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US, UK hail recapture of Ramadi by 'brave Iraqi forces'

While the complex was entirely under the control of Iraqi forces much of the city’s downtown remains in the hands of IS fighters, Iraqi officials said
Iraqi soldiers pictured near Ramadi

The United States on Monday welcomed the Iraqi forces' victory over the Islamic State (IS) group in the city of Ramadi.

"We commend the government of Iraq and the brave Iraqi forces that are displaying tremendous perseverance and courage in this fight," US Secretary of State John Kerry said.

"The United States and the Global Coalition to Counter ISIL have proudly supported this effort with training, advice, and equipment, as well as precision air strikes," Kerry said, using another acronym for IS.

"That support will continue as the mission in Ramadi is completed and we prepare for post-conflict stabilisation."

General Lloyd Austin, head of US Central Command which is overseeing the US role in the campaign, said the fall of Ramadi "clearly demonstrates that the enemy is losing momentum as they steadily cede territory".  

"Looking ahead, I expect our partners on the ground in both Iraq and Syria, with coalition assistance, to continue to roll back ISIL gains as we work together to defeat this enemy," he added.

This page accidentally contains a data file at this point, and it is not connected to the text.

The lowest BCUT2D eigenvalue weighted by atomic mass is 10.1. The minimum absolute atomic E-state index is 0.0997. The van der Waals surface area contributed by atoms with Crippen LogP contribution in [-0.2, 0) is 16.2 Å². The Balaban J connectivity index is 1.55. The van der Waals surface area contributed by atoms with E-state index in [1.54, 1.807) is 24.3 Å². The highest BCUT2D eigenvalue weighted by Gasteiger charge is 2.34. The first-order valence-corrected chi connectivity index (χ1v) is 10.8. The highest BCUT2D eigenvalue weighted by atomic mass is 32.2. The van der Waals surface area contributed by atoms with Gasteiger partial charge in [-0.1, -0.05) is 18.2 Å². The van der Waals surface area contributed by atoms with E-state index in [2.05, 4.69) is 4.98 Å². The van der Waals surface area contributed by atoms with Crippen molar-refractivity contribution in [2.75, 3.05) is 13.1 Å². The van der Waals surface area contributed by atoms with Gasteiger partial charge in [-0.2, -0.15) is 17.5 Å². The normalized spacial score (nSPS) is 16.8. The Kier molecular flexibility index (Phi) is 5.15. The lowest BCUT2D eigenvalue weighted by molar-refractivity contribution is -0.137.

Britain, meanwhile, also lauded the the victory. 

"This is the latest in a series of significant losses for Daesh. These barbaric terrorists have lost 30 percent of the territory they once held in Iraq," Foreign Secretary Philip Hammond said in a statement, using an Arabic acronym for IS.

"They have been driven out of cities across the country by Iraqi forces, with support from the UK and the global coalition."

British jets have been striking IS targets in Iraq and Syria.

"The Royal Air Force's close air support operations around Ramadi in recent days have played a key role in the battle," Hammond said.

"We will continue to support the government of Iraq as it re-establishes the security, governance and services the people of Ramadi will need as they return to their city.

"This remains a long fight, but the coalition's strategy is succeeding. We will continue to stand with the Iraqi people until Daesh is defeated."

The battle for Ramadi, about 80 miles west of Baghdad, is a significant test for Iraqi forces, which collapsed during an assault by IS fighters in May. Although it holds limited strategic value, the government compound is in the heart of the city’s downtown and houses its administrative buildings.

Engineering teams are still working to clear explosive devices in the area, but the complex is entirely under the control of Iraqi forces, military commanders said. 
Iraq's Prime Minister Haider al-Abadi said the victory was a step towards the next campaign to liberate the northern city of Mosul in 2016.
A US-led military coalition is supporting Iraq's campaign to drive the IS group from the country.
Concerns have been expressed that the Shia rebel units that supported the government offensive may mistreat the mainly Sunni civilians living in liberated Anbar cities.

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